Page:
Riding the 2010 Etape du Tour route


The same words that had passed the lips of a half-delirious Octave Lapize atop the Aubisque amid the toughest Pyrenean stage of the 1909 Tour de France, shot through my mind again.

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I’d come to the Pyrenees under the auspices of a magazine photo shoot. Yet, after the announcement of the Etape du Tour route, plans suddenly changed.

The CW editors decided that it would be an excellent idea for me to ride the stage, giving me 36 hours to gird myself mentally. From a molehill to (three) mountains…

And what a stage it is. 174 kilometres, taking in the Marie-Blanque, Soulor and Tourmalet as well as numerous tough bumps in between. All in all, it’s about 4,400 metres of climbing.

With Dominic, owner of our gite for the week, Pyrenees Pursuits, acting as a one-man driver, photographer and supporter, we set off in the mid-dawn freeze for Pau. After initially getting lost in the city’s circuitous streets, we got stuck into the parcours.

The opening 30 kilometres to Oloron Sainte-Marie are on Route Nationale dual carriageway: fine for a charging Etape bunch on closed roads, but dangerous for a lone rider. We drove this gently-undulating section, with me unwilling to play chicken with the giant HGVs.

The Marie-Blanque started inauspiciously, as I took the wrong turning, climbing up a goat-track for 4 kilometres (très Octave Lapize) before an even narrower and rutted gravel descent, spitting me out in front of a bull.

Animal attack
He eyed me, I eyed him and I passed by, silently thanking the heavens I hadn’t opted for the matador-esque red Cannondale top that morning.

As seemed par for the course that day, I was then chased by four rather large dogs as the descent opened out into a tiny hamlet, enshrouded in wood-smoke. Mercifully, I came out – having avoided both puncture and death by wild animal – on civilisation a few kilometres up the climb proper.

Back on track, the Marie-Blanque has an early steep-and-sharp section before settling down to more benign gradients. The first half reminded me of climbs in the Surrey Hills, similar both in gradient and vegetation. However, this swiftly changes nearer the top.

The last three kilometres don’t mess around, the steepest of the day at nine, twelve and then thirteen percent before the summit. The first feed stop of the Etape is also rumoured to be at the top of the climb, so prepare yourself for the traditional frenzy, where previously upstanding citizens become push-and-shove starving beggars for five necessary minutes.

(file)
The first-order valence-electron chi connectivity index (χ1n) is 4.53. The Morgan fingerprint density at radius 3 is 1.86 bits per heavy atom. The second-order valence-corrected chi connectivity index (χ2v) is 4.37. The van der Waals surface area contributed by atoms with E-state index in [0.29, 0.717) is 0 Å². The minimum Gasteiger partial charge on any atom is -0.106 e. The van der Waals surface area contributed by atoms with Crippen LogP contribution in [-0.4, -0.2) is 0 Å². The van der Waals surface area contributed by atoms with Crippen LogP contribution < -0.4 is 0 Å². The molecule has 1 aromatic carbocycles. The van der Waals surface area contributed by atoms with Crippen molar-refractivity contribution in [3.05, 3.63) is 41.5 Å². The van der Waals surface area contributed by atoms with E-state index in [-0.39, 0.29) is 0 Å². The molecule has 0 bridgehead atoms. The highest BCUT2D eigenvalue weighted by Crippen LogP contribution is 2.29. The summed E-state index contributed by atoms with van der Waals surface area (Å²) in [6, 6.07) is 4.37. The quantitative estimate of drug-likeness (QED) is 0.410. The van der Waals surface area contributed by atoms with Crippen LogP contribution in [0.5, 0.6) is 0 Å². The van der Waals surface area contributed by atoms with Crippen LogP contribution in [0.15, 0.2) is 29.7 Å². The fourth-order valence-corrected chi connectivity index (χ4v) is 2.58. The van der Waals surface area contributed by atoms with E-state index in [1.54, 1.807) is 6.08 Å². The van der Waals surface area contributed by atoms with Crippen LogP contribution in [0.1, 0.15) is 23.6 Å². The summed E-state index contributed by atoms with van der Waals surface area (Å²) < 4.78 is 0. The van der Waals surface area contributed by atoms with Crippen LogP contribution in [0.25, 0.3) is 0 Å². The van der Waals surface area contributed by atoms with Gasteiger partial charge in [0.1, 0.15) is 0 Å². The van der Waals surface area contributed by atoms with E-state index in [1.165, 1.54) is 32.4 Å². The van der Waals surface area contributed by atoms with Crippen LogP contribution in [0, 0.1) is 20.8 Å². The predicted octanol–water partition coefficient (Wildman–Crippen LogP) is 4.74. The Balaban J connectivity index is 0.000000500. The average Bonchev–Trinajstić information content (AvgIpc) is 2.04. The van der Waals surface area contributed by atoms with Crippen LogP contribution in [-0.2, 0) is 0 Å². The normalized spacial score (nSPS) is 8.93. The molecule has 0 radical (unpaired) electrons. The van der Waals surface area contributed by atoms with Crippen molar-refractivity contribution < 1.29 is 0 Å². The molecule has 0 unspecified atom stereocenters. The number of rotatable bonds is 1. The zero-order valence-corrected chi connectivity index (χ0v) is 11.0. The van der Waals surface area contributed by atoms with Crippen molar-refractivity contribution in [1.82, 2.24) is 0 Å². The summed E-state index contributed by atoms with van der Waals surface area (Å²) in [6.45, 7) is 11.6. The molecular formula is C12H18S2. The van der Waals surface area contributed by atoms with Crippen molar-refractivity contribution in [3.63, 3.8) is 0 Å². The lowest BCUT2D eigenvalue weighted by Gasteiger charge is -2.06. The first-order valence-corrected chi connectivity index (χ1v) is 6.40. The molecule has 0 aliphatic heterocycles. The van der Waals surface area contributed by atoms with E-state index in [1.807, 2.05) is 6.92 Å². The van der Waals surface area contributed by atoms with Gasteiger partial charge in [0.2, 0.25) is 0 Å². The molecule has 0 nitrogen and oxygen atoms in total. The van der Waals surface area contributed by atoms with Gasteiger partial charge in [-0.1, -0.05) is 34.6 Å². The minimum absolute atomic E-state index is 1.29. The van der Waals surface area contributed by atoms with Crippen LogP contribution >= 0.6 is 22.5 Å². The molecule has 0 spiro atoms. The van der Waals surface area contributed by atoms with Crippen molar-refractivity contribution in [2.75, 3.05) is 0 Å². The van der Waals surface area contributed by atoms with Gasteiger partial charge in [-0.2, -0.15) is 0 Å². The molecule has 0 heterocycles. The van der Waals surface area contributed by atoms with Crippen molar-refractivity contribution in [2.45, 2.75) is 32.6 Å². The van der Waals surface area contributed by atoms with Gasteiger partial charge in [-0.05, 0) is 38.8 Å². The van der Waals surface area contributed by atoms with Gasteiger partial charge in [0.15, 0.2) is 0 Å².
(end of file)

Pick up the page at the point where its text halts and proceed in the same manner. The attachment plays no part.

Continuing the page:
From here lies the joy of descending on a bicycle. An hour of Pyrenean climbing is rewarded by fifteen minutes of speedy, harum-scarum descent. You sure don’t get anything like this in England. With sharp but safe turns and the road ahead often visible, I was able to open it up, pass a car or two and enjoy unadulterated speed all the way down to Bielle and the valley floor.

After a rolling and winding 30 kilometres through rural Pyrenean backwaters, the Tour then takes in the Soulor from its oft-unused north side at Ferrières. The 12-kilometre climb will certainly surprise a few, though I found that a cautious pace on my behalf meant I could sustain a good rhythm on the 7% gradients, saving something for the final climb.

As for the Tourmalet? Having already climbed several hundred metres up the valley floor on the stunning corniche road, both time and progress seemed to slow for the 18-kilometre haul from Luz Saint-Sauveur.

Tourmalet travails
To put it nicely – much more sweetly than my under-the-breath mutterings in the final kilometres – it really is a pig’s ear of a climb, coming after 100 miles of Pyrenean riding. The final 12 kilometres from the ski resort of Barèges rarely drop below 8% gradient, with kilometre-markers smartly informing you of the altitude and gradient to come.

Vegetation and rock faces shade riders from the worst of the heat, ensuring that there will be fewer Ventoux-esque Etape meltdowns this time round, though the cumulative effort of the day will leave many riders on their last legs.

The scenery in the second half is terrific, with fine mountain views across to the west. Frankly though, I could only focus on the road ahead and the searing pain in my calves. The last kilometre is a hellish response to the question “what could make the last five minutes even worse?”, averaging a soul-destroying 10%.

Though the col-top signpost was removed, the sense of ceremony and achievement came from the stunning view at the top. The Tourmalet will be both the literal and metaphorical high point of the Tour de France. Despite not having ridden the whole route, I’ll admit that I felt great pride – and relief – as I looked down on the road I’d just climbed. Like the Galibier in the Alps, I felt like I was on the roof of the world.

The Etape route is always brutal and challenging. However, with the centenary anniversary of the Tourmalet’s inclusion, it carries a particular poignancy this year. Certainly, Octave Lapize’s “assassins”, barked at the commissaires, still rings true. The face of the Tour de France may have changed beyond recognition, but the mountains stay the same. The Col de Tourmalet broke men in 1909 and will do the same again a hundred years on.

See next week’s Cycling Weekly for a full Etape du Tour 2010 preview.


The steepest gradient of the day.


Sweeping bends and fine scenery halfway up the Soulor


The corniche road, built into the rockface, to Luz Saint-Sauveur


My mid-October recce was blessed with unseasonal warmth


Exactly what you want to see after 173 kilometres


The blessed final metres at the top of the Tourmalet

Thanks to Dominic and Liz at Pyreenees Pursuits for photos and hospitality.